MBC isn't about politics, and your blog author isn't immersed in the presidential campaign, but we'll dip a toe into this for a moment.
That's because Tuesday night's presidential debate saw yet another new idea surface for solving the U.S. housing crisis – you know, the home-price nose-dive that is driving the worldwide financial meltdown. Perhaps you've heard of it. (Obligatory note:
Manhattan Beach housing is slow, not crashed.)
Both candidates have previously proposed plans to rescue troubled homeowners. Tuesday night, Sen. John McCain referenced his new idea 3 times. In its first iteration (transcript via CNN
I would order the Secretary of the Treasury to immediately buy up the bad home loan mortgages in America and renegotiate at the new value of those homes – at the diminished value of those homes – and let people be able to make those... payments and stay in their homes.
Is it expensive? Yes. But we all know, my friends, until we stabilize home values in America, we're never going to start turning around and creating jobs and fixing our economy.
This is not the textbook conservatism we recall from our college days.
As the senator describes the plan, homeowners are holding onto too much debt, to the point that they're upside-down on their mortgages, so the government needs to step in, buy the loans out, write off/pass along the losses, and give the debtors smaller, more favorable loans.
Nobody loses but the taxpayers.
Well, there are several degrees of moral hazard involved, of course. You set this kind of example, and the hypothetical lenders of the future (some day, someone will again be willing to loan money)
will once again feel free to throw caution to the wind. They'll know that their bad choices will be socialized.
Likewise, home buyers and re-financers will always have it in the back of their minds that if they get over-extended, they'll be OK as long as everyone else is doing it. Some day Uncle Sam will chop down the loan balance.
More immediately, a plan like this could actually degrade home values faster. Consider the dynamics.
Individual home sellers, facing a declining market, will generally try for top dollar, but they will capitulate if they think the winds are blowing against them, and reluctantly take a discount. Banks holding foreclosed properties (REOs) will take somewhat lower prices to move the properties off their books. Foreclosures are driving price declines all over America. But banks still have a duty to try to get the best price possible. So homeowners and banks have incentives to keep prices relatively stable.
In its worst form, a plan like we heard Tuesday night would encourage lower and lower home valuations. Homeowners seeking writedowns from the government would have every incentive to push their own home values lower. Their new mortgage balances would depend on it.
The U.S. government would be in a peculiar position, needing to determine home values market by market, with a goal – unstated for now – of ending foreclosures. With all this free money flying around, the government could well go along with lower and lower valuations. A plan intended, in part, to stabilize home prices could well push them further down.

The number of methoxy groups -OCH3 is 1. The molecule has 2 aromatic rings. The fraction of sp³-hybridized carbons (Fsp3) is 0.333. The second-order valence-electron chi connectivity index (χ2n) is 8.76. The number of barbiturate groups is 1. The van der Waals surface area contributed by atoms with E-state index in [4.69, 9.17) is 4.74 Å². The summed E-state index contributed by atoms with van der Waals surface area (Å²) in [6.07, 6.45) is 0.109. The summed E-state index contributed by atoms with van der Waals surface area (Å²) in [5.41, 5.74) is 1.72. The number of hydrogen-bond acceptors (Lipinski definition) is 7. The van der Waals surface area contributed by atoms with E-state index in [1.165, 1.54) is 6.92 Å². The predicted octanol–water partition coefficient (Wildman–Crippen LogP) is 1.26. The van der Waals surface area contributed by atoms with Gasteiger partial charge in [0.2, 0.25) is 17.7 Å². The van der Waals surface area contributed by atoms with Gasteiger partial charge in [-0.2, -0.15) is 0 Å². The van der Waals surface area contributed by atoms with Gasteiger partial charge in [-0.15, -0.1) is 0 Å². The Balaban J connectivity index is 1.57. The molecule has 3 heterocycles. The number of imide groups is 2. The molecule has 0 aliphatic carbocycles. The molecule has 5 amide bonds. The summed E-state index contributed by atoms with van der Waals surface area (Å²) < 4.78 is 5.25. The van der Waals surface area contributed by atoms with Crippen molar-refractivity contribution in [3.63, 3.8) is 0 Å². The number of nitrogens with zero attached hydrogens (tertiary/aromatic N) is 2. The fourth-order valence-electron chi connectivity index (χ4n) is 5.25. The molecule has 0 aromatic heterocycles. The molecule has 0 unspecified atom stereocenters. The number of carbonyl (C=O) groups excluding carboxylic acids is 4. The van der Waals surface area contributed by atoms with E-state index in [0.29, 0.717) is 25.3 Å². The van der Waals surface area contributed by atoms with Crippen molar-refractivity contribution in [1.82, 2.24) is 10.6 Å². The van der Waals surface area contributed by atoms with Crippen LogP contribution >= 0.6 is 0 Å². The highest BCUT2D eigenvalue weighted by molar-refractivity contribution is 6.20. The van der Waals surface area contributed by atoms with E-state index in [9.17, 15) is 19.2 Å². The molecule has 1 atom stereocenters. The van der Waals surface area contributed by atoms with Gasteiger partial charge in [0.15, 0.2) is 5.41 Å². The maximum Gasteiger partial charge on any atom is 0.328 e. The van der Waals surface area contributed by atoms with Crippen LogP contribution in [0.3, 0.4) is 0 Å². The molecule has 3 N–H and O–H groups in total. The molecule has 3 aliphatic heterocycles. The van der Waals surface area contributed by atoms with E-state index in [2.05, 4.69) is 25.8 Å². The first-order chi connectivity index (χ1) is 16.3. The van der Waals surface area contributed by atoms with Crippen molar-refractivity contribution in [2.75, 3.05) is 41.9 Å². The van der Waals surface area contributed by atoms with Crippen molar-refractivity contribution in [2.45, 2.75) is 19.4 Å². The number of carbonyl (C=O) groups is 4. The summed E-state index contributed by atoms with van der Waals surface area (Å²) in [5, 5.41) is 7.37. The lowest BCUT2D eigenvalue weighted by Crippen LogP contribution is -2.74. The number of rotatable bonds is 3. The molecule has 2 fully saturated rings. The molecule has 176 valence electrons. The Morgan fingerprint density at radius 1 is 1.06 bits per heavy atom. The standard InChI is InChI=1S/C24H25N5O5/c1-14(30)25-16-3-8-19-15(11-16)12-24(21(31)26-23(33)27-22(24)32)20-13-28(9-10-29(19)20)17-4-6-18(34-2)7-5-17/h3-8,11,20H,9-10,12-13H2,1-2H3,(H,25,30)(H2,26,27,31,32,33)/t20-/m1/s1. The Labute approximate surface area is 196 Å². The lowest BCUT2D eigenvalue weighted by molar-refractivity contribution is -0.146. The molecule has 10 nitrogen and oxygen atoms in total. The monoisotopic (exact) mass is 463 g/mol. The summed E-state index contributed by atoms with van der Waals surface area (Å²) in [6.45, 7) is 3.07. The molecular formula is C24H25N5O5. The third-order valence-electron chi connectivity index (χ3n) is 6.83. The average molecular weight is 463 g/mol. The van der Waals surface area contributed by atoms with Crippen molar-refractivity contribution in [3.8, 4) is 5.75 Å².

Some may object that we're mischaracterizing Sen. McCain's comments. We don't think so.
Tuesday night he said the government needed to "buy up these bad loans" three times. This is different from his current plan (click for details),
which narrowly targets fully qualified home buyers who took out sub-prime mortgages after 2005 but can't pay them now. (A universe that seems pretty small.)
The senator's pre-debate plan called for lenders to forgive some principal in exchange for government (FHA) backing of the loans. That's quite different from the Secretary of the Treasury buying bad mortgages, wiping out the excess value and refinancing them. And the new plan is all the more plausible in light of the recent government takeover/conservatorship of Fannie Mae and Freddie Mac. (For a completely different take on what to do with the new government monopoly on mortgages, see this Wall Street Journal oped.)
To be fair, the other senator in this campaign has proposed a fairly noxious plan to deal with bad mortgages held by uncautious or underwater homeowners. The cornerstone is to allow judges to chop principal off the mortgages held by people who declare bankruptcy, and to otherwise adjust the required payments.
Banking interests have howled that allowing mortgage rewrites during bankruptcy proceedings would add huge new uncertainties to mortgage underwriting – with resultant higher rates and costs for everyone to reflect the added risk. Despite ardent lobbying for this provision in the new Bailout Bill, the concept was killed.
Sen. Obama agreed Tuesday night that "we've got to stabilize housing prices." And he said "we're going to have to help ordinary families be able to stay in their homes, make sure that they can pay their bills."
That sounds pretty similar, in broad scope, to the McCain "buy up the bad loans" proposal. Whatever it takes to keep people in the homes they are in now seems worthwhile, regardless of how they got there or how much they took out of the home ATM.
Intervening to prevent market forces from having their way with home prices has a great appeal, at least in the final 4 weeks before an election. But does anyone pushing these ideas really think the declines can be halted?